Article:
"The Best Movies of 2014 (So Far): 'Boyhood,' 'The Grand Budapest Hotel' and More": The Daily Beast staff highlights 11 unmissable titles this year including Steve James' acclaimed documentary, "Life Itself," which Marlow Stern praises below.
“Hands-down the film to beat for the Best Documentary Oscar. What a perfect marriage of director and subject: Steve James, the master documentarian with a gift for exposing the humanity in his subjects, whether it’s the would-be basketball stars of ‘Hoop Dreams’ or the gang-busters in ‘The Interrupters,’ and Roger Ebert, the late, great film critic who imbued his writing with tremendous humanity. James’ adaptation of Ebert’s memoir of the same name traces his rise from the only child of a bookkeeper and an electrician in Urbana, Illinois, to his struggles with booze and women, to becoming the most celebrated film critic ever. But it’s his heroism in the face of the cancer that stole his jaw, voice, and ability to eat—but never his creativity or inspiration—that makes this story unforgettable. Two very enthusiastic thumbs up.”
"Summer Box Office: How Screwed Is Hollywood? (Pretty Screwed)": John Lopez of Grantland speculates on the implications of this summer's dismal box office.
“If you look at actual ticket admissions, you’ll find an interesting trend: ‘Guardians of the Galaxy’ has rung up (by far) the fewest actual sales in America of any no. 1 movie since the numbers were first publicly recorded in 1995: 33.6 million. It’s still adding to that number, of course, but you have to go back to 2000’s ‘How the Grinch Stole Christmas’ (47 million) to find a movie even in that grim ballpark. Compare that with ‘The Avengers’ (78 million), and you start to understand how paltry this summer has been. After reaching a peak in 2003-2004, ticket admissions have been trending downward for a decade now. It’s a truth that box office analysts like to gloss over by looking at gross dollar figures, but if movies had to worry about viewership ratings, those record-breaking years wouldn’t look so hot. Look at it this way: Films like ‘Doctor Zhivago’ and ‘The Graduate’ still top the all-time attendance charts — above even ‘Avengers’ — but if those movies were made today, you’d be lucky to catch them at a rundown art house. As Seth Meyers joked at the Emmys this year, movies are the high-maintenance girlfriend who makes you get all dressed up to go out and, increasingly, who wants to deal with that?”
"Cary Elwes Talks About 'The Princess Bride' and His New Book": Our own Nell Minow interviews the actor about his memoir, "As You Wish: Inconceivable Tales From the Making of 'The Princess Bride'" for The Huffington Post.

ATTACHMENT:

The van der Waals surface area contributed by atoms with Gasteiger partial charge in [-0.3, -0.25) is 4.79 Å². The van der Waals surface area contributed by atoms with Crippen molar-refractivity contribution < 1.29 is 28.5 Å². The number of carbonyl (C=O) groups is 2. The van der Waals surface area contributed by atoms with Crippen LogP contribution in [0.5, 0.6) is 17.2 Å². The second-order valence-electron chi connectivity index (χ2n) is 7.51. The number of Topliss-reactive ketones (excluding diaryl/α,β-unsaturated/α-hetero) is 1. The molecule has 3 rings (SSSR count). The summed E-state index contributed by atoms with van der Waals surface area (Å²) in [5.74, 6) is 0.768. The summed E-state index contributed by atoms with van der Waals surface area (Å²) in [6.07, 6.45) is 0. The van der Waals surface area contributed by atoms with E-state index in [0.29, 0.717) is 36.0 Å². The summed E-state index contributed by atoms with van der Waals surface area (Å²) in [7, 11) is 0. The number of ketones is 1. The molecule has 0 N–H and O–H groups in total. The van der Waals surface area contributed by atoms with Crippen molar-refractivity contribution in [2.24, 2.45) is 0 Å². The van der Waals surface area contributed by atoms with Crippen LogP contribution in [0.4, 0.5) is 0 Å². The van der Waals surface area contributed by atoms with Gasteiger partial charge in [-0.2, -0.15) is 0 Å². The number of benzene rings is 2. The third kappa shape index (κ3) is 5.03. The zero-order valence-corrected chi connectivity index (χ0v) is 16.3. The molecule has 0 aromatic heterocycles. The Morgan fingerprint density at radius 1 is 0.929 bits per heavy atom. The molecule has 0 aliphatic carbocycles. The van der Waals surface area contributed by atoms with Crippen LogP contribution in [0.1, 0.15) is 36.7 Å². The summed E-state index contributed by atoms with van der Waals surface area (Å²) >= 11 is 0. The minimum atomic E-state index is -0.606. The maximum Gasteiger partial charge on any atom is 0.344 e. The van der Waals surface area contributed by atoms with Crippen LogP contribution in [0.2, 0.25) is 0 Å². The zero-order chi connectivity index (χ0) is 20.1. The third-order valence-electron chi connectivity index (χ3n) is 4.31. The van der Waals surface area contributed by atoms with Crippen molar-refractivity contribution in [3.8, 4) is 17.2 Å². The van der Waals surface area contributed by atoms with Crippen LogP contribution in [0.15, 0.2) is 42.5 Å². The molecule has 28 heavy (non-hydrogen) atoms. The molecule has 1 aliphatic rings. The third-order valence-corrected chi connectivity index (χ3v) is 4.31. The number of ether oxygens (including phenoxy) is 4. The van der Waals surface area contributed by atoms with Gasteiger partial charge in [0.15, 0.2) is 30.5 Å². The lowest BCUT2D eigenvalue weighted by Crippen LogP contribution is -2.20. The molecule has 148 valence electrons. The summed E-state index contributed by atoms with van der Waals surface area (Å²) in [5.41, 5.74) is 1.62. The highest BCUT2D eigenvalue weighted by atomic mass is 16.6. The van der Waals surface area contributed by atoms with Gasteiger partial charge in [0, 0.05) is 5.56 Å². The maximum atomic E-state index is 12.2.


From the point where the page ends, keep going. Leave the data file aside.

“He's a hero. I wanted to play him as a swashbuckling hero, kind of like a superhero. I watched all the Errol Flynn and Douglas Fairbanks movies. Obviously his costume was very loosely based on Zorro and I really did a lot of research to get that whole classic Hollywood swash-buckling pirate vibe to him. It's all there in the script. That's the thing that Rob told me, he said, ‘Look, it's all there, you don't have to play out anything. You don't have to tip anything, it's all there in the script.’ So that actually made it easy. We came up with some comedy together like the whole thing with my floppy head when I wake up from being dead, I came up with that and Rob loved it. So we added some physical comedy and that was it.”
"Telluride Film Festival 2014: 'Wild'": There will many Oscar-baiting articles written about Jean-Marc Vallée's Reese Witherspoon vehicle. Michael Nordine's write-up for Slant Magazine is not one of them.
“As Cheryl's deceased, glimpsed-in-flashbacks mother, Laura Dern both enhances and undermines the proceedings by reminding us of a more accomplished portrait of a woman on a semi-mystical quest to Understand It All: the canceled-too-soon ‘Enlightened.’ Mike White's show likewise trafficked in narrated ruminations that occasionally toed the line between profundity and hokum, but it always registered as sincere. Whereas everything in Nick Hornby's script feels overly calculating, with whatever non-obvious truths Cheryl discovers on her months-long trek being lost on us; at one point she actually says, ‘I’m gonna walk myself back to the woman my mother thought I was.’ (She also chooses the last name Strayed for herself after the dissolution of her marriage and is followed around by a potentially imagined fox who doesn't even growl ‘Chaos reigns,’ about which the less said the better.)”
"The IndieWire 2014 Fall Preview: The 21 Films We've Already Seen That You Need To": An enticing list from the IndieWire staff including Jennifer Kent's "The Babadook."
“Horror fans, meet your new savior. No film in this year's Midnight section at the Sundance Film Festival was more celebrated than Jennifer Kent's debut feature ‘The Babadook,’ a horror film that centers on a single mother and her troubled young son's battle with the titular monster that's haunting their house. Swiftly acquired by IFC Midnight at the festival, the film has since gone on to screen at New York's prestigious New Directors/New Film Festival. ‘The Babadook’ heralds the arrival of a new talent savvy enough to scare you silly with rigorous technique and who has a gift for coaxing great performances from her actors (no surprise, given Kent's previous acting experience in Australia).”
Doug Walker, a.k.a. The Nostalgia Critic of ThatGuyWithTheGlasses.com, performs one of his funniest-ever sketches in his recent review of Joe Johnston's silly 2001 sequel, "Jurassic Park III" (click here for the full video).